Photographs Document Some of the First Black Women to Serve With the U.S. Navy

Black women were not allowed to join WAVES (Women Accepted for Volunteer Emergency Service) until 1944

WAVE Apprentice Seaman Frances Bates inspects a Grumman Wildcat engine on display at the U.S. Naval Training School (WR) Bronx, NY, where she is a "boot," in 1945. Department of Defense/Public Domain
Radioman third class Denita G. Harvey checks a student's typing for accuracy after a timed drill. Harvey was an instructor at the Navy Radioman "A" school in San Diego, Calif. Department of Defense/Public Domain
Cmdr. Thomas A. Gaylord, USN (Ret'd), takes the oaths of five new Navy nurses commissioned in New York on March 8, 1945. Phyllis Mae Dailey, the Navy's first black nurse, is second from the right. Department of Defense/Public Domain
Hospital Apprentices second class Ruth C. Isaacs, Katherine Horton and Inez Patterson (left to right) were the first black WAVES to enter the Hospital Corps School at National Naval Medical Center, Bethesda, MD. Photographed March 2, 1945. Department of Defense/Public Domain
Women from WAVES dressed up for the NAS Seattle, Spring Formal Dance on April 10, 1944. Left to right: Jeanne McIver, Harriet Berry, Muriel Alberti, Nancy Grant, Maleina Bagley, and Matti Ethridge. Department of Defense/Public Domain
The first black women to be commissioned to WAVES were Lt. jg. Harriet Ida Pickens and Ens. Frances Wills, who graduated from the Naval Reserve Midshipmen's School in Northampton, MA. Photo taken on December 21, 1944. Department of Defense/Public Domain

Frances Eliza Wills got the opportunity to work with Langston Hughes while pursing her M.A. in social work at the University of Pittsburgh, but even that experience might have been overshadowed by how she likely felt on December 21, 1944. That was the day that she and her colleague Harriet Ida Pickens became first African American women to be commissioned as officers in the U.S. Navy.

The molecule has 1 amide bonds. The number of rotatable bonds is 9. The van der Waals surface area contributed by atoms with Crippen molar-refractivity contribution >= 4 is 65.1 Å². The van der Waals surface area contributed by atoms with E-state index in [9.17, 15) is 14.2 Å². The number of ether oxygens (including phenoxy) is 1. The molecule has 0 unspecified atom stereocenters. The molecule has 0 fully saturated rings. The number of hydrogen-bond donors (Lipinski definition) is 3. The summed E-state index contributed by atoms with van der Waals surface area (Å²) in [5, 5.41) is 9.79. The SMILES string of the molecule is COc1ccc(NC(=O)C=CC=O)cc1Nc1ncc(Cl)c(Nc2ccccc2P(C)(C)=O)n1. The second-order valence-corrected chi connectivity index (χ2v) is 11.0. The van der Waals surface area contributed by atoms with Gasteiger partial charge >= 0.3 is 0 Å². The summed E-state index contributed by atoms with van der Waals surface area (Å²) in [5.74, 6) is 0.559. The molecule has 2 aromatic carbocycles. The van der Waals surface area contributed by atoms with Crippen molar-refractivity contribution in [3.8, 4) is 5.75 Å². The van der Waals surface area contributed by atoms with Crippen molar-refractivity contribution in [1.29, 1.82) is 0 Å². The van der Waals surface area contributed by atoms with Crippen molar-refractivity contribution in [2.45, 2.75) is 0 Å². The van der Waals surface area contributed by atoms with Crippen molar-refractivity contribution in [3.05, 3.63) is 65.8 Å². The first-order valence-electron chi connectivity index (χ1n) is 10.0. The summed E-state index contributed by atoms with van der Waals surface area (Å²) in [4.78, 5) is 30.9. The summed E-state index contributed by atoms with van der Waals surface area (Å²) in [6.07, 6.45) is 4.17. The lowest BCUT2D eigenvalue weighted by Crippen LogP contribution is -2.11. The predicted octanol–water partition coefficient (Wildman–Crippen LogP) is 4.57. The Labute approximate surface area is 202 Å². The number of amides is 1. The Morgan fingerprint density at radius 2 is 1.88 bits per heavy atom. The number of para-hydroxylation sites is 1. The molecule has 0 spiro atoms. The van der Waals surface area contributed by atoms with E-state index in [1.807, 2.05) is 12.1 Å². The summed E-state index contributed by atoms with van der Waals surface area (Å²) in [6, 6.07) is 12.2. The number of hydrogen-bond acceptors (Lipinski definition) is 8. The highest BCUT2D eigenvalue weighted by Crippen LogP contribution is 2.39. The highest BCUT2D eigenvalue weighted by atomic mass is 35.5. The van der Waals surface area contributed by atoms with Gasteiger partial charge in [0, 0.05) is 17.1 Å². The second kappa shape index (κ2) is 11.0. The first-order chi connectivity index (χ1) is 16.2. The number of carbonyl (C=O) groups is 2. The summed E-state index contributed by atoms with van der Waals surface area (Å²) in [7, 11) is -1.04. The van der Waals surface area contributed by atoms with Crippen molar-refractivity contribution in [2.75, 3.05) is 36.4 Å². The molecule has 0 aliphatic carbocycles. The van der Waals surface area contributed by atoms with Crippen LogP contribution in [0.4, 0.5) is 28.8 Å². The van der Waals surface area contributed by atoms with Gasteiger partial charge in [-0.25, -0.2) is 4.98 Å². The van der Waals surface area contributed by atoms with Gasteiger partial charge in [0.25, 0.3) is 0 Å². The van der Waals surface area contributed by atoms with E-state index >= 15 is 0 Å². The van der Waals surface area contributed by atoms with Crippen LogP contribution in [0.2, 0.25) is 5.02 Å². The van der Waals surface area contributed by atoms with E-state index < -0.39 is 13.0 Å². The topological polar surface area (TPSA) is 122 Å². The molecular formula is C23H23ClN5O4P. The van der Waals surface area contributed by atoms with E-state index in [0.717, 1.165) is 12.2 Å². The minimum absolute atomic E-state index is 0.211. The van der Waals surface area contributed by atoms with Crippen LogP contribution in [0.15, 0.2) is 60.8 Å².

A photograph captures the duo's wide grins on that day, as they push down to close a suitcase, though Wills would later write that the image had been staged: "Both Harriet and I had long since stowed away all our gear and were waiting with the same undisguised eagerness as all of our classmates for train time," she wrote in her memoir, Navy Blue and Other Colors. "It was not difficult to smile a happy smile."

At "Rediscovering Black History," Tina L. Ligon, an archivist at the National Archives in College Park, Maryland, shares a treasure trove of photographs of black women in the U.S. Navyincluding that of Wills and Pickens. The photographs are held in a collection documenting the WAVES program (Women Accepted for Volunteer Emergency Service), which started during World War II.

The women who served in WAVES helped in "recruiting new members, in caring for wounded soldiers, and in participating in physical training," Ligon writes. The full series includes women from all different ethnic backgrounds who became air traffic controllers, translators, lawyers, hospital corpsmen, bakers, couriers, draftsmen, cryptologists and meteorologists, she adds. But her selection here focuses on black women, who were not permitted to join WAVES until late 1944.

Ligon writes that WAVES Director Mildred McAfee and activist Mary McLeod Bethune were both instrumental in getting the Navy to accept black women into the program. From World War II to the Vietnam War years, the program accepted and trained roughly 1 black woman for every 36 white women. Black women therefore made up nearly three percent of the 85,000 women who served in WAVES.

Ligon adds:

Although WAVES were able to serve in many fields that were once considered only for men, they still had to endure geographical restrictions. Their military activity was restricted only to duty in the continental US. WAVES during World War II were not allowed to serve aboard combat ships or in aircraft.

So the fight for equality continued. Women weren't allowed to be promoted to the ranks of general or admiral until 1967. Eventually, higher barriers fell: In 2014, Admiral Michelle J. Howard became the first woman in the Navy's history to attain the rank of four-star admiral, standing on the shoulders of the women before her whose skill and leadership abilities made the first inroads.